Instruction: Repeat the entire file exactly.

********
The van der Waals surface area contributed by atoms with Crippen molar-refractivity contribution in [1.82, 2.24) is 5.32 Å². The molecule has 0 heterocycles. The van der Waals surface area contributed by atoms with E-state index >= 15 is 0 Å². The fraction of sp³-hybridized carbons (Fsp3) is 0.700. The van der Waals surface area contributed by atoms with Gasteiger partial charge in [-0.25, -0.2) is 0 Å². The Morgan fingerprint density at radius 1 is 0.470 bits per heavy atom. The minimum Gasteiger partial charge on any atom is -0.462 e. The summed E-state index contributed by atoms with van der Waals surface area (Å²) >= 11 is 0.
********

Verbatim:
The van der Waals surface area contributed by atoms with Crippen molar-refractivity contribution in [1.82, 2.24) is 5.32 Å². The molecule has 0 heterocycles. The van der Waals surface area contributed by atoms with E-state index >= 15 is 0 Å². The fraction of sp³-hybridized carbons (Fsp3) is 0.700. The van der Waals surface area contributed by atoms with Gasteiger partial charge in [-0.25, -0.2) is 0 Å². The Morgan fingerprint density at radius 1 is 0.470 bits per heavy atom. The minimum Gasteiger partial charge on any atom is -0.462 e. The summed E-state index contributed by atoms with van der Waals surface area (Å²) >= 11 is 0.